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Property continues to lead US rate softening

There appears to be no end in sight to rate softening in the US property cat insurance market, according to the early reporting brokers and carriers on second quarter earnings calls last week.

Intermediary Brown & Brown said that average rates across its portfolio of business in the admitted market were generally flat to down 5 percent.

The exceptions were commercial auto, where rates were flat to up 5 percent, and coastal properties and commercial difference in conditions property, where rate declines of 10 to 25 percent continued as they had for "a number of renewal cycles".

The company's president and CEO J Powell Brown said that rate decreases were adding pressure across its retail, wholesale and national programmes businesses.

"We expect this to continue for the remainder of this year, and the rates in 2017 will depend on the occurrence of a major weather-related event or events this hurricane season," he commented.

The executive said his company was seeing evidence that some standard carriers were beginning to "draw the line" with their underwriting guidelines on coastal property.

But he added that after three years of 10 to 25 percent softening, continued rate declines were something of a surprise.

"There has got to be a point usually where you hit the bottom... and if you compare it to the quarter last year in 2015, you might have thought that the rate decreases on certain properties would be not as great," said Brown.

Pre-Andrew levels

And he suggested that coastal pricing in some areas was beginning to fall to pre-Hurricane Andrew levels.

"We've continued to scratch our heads at the continued rate decrease or pressure," Brown continued.

As well as its wholesale and retail units, Brown & Brown has a growing programme business that includes coastal and quake specialist Arrowhead.

US specialty carrier RLI also reported continued pressure on cat business.

"The cat business remains a very tough story. Prices continue to decline at a double-digit pace," said president Craig Kliethermes.

"I don't think we believe the underlying loss costs are getting better, but the rates are certainly going down. So, certainly there is some deterioration but it's hard to observe a lot of deterioration if you don't have big losses, because the loss ratio is zero if you don't have any losses," he continued.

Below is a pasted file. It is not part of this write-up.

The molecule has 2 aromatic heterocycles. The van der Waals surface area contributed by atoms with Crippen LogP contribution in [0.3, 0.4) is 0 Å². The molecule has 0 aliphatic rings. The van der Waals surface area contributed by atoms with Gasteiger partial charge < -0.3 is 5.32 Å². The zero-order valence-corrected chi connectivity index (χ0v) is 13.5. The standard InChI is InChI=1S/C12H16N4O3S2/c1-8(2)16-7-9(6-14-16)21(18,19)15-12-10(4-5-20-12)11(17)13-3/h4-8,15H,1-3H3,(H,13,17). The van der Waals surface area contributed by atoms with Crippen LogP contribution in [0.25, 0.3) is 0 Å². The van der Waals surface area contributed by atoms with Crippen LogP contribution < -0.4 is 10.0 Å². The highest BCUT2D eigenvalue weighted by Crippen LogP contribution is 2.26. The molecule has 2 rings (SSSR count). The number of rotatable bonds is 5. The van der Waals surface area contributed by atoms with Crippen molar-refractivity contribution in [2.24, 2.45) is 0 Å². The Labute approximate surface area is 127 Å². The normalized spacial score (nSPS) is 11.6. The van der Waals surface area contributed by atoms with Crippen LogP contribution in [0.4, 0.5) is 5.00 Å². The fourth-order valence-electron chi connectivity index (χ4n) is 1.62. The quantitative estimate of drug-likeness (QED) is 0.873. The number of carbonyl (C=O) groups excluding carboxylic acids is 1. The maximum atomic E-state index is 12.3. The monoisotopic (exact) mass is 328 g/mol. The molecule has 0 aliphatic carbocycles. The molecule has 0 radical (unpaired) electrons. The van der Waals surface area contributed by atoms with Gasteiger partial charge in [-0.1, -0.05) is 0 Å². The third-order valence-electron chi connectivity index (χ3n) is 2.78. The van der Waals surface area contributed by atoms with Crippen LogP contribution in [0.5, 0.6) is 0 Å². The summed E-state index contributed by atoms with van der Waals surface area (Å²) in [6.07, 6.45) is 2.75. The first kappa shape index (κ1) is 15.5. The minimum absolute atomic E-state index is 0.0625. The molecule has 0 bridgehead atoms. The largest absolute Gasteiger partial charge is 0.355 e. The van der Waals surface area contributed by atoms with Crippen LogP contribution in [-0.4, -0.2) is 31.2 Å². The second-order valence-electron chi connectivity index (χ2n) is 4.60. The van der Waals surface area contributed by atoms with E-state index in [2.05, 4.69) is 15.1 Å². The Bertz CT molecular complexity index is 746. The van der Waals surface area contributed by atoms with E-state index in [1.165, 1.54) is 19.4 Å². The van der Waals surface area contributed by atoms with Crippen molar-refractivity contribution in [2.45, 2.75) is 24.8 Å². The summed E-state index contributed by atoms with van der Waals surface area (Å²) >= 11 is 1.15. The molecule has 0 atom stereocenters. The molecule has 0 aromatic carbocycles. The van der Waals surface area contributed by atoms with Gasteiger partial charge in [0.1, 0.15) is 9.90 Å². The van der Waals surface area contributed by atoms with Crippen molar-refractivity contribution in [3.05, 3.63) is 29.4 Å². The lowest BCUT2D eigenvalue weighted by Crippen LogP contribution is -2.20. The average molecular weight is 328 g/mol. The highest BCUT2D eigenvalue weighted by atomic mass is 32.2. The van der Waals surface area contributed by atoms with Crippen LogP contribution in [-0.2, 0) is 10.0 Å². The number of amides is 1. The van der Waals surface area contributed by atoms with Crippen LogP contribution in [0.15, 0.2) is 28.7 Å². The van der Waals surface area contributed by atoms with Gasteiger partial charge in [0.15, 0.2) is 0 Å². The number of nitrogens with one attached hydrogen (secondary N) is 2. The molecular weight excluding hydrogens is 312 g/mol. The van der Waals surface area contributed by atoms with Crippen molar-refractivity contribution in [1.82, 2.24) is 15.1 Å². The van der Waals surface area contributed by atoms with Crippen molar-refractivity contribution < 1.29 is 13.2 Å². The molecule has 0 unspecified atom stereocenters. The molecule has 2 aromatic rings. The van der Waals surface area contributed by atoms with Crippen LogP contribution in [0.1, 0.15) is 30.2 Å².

The executive said that away from property cat his company had been able to take opportunities in transportation as pain suffered by other carriers had led to rates increasing for the business.

"Many established markets appear to have endured enough pain for now that they're taking a time-out to reassess, but they're now charging enough so that we are more attracted to the risk," he explained.

Kliethermes added that casualty rates remained relatively flat overall.

Edging up

Although overall business insurance rates at sector bellwether Travelers edged up into positive territory at +0.2 percent in the second quarter, compared to -0.1 percent in Q1, the drag that its national property book put on pricing was apparent.

Housed in the insurance giant's other business insurance unit, national property was the key driver that sent renewal rates in the segment down 0.9 percent. Pricing changes were comfortably in positive territory when the class was stripped out (see chart).

Travelers doesn't separate the catastrophe-exposed element of its property book in its disclosures on rate movements, but group president and COO Brian MacLean highlighted continuing pressure across the class.

The insurer said it was seeing upward momentum in auto, however, with workers' comp under the greatest strain.

MacLean added that large accounts continue to come under more pressure than smaller accounts.

"I think even larger casualty business is under a little more pressure than the middle and small type of business," he said.

Travelers reported that the underlying combined ratio for its business and international insurance units increased by 1.5 percentage points to 94.4 percent, which it said was primarily down to loss cost trends that exceeded earned pricing.

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